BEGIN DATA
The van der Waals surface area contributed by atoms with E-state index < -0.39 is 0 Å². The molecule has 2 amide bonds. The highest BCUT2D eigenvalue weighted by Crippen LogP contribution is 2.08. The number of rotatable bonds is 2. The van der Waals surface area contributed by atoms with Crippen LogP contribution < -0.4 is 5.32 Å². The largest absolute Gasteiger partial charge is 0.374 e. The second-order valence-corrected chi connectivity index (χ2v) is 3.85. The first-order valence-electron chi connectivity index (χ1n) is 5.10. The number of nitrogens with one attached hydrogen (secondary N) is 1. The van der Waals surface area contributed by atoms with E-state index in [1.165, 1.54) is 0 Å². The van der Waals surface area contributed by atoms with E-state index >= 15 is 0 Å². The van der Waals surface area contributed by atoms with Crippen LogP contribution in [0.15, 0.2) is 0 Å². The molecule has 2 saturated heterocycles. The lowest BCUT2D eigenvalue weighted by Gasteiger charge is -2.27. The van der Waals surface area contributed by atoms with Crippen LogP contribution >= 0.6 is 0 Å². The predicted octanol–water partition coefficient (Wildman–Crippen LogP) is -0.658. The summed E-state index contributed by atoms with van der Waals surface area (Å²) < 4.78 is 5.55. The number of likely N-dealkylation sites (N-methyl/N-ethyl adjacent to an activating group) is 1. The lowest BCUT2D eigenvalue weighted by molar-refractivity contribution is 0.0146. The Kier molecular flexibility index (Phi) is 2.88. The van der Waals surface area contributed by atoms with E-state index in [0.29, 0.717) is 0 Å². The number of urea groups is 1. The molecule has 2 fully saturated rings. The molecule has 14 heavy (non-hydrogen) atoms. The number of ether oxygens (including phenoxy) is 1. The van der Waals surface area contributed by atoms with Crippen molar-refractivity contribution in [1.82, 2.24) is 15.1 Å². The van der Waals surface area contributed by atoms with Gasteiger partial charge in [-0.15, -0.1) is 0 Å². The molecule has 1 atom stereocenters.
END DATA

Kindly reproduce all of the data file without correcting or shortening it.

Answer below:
The van der Waals surface area contributed by atoms with E-state index < -0.39 is 0 Å². The molecule has 2 amide bonds. The highest BCUT2D eigenvalue weighted by Crippen LogP contribution is 2.08. The number of rotatable bonds is 2. The van der Waals surface area contributed by atoms with Crippen LogP contribution < -0.4 is 5.32 Å². The largest absolute Gasteiger partial charge is 0.374 e. The second-order valence-corrected chi connectivity index (χ2v) is 3.85. The first-order valence-electron chi connectivity index (χ1n) is 5.10. The number of nitrogens with one attached hydrogen (secondary N) is 1. The van der Waals surface area contributed by atoms with E-state index in [1.165, 1.54) is 0 Å². The van der Waals surface area contributed by atoms with E-state index >= 15 is 0 Å². The van der Waals surface area contributed by atoms with Crippen LogP contribution in [0.15, 0.2) is 0 Å². The molecule has 2 saturated heterocycles. The lowest BCUT2D eigenvalue weighted by Gasteiger charge is -2.27. The van der Waals surface area contributed by atoms with Crippen LogP contribution >= 0.6 is 0 Å². The predicted octanol–water partition coefficient (Wildman–Crippen LogP) is -0.658. The summed E-state index contributed by atoms with van der Waals surface area (Å²) < 4.78 is 5.55. The number of likely N-dealkylation sites (N-methyl/N-ethyl adjacent to an activating group) is 1. The lowest BCUT2D eigenvalue weighted by molar-refractivity contribution is 0.0146. The Kier molecular flexibility index (Phi) is 2.88. The van der Waals surface area contributed by atoms with E-state index in [0.29, 0.717) is 0 Å². The number of urea groups is 1. The molecule has 2 fully saturated rings. The molecule has 14 heavy (non-hydrogen) atoms. The number of ether oxygens (including phenoxy) is 1. The van der Waals surface area contributed by atoms with Crippen molar-refractivity contribution in [1.82, 2.24) is 15.1 Å². The van der Waals surface area contributed by atoms with Gasteiger partial charge in [-0.15, -0.1) is 0 Å². The molecule has 1 atom stereocenters.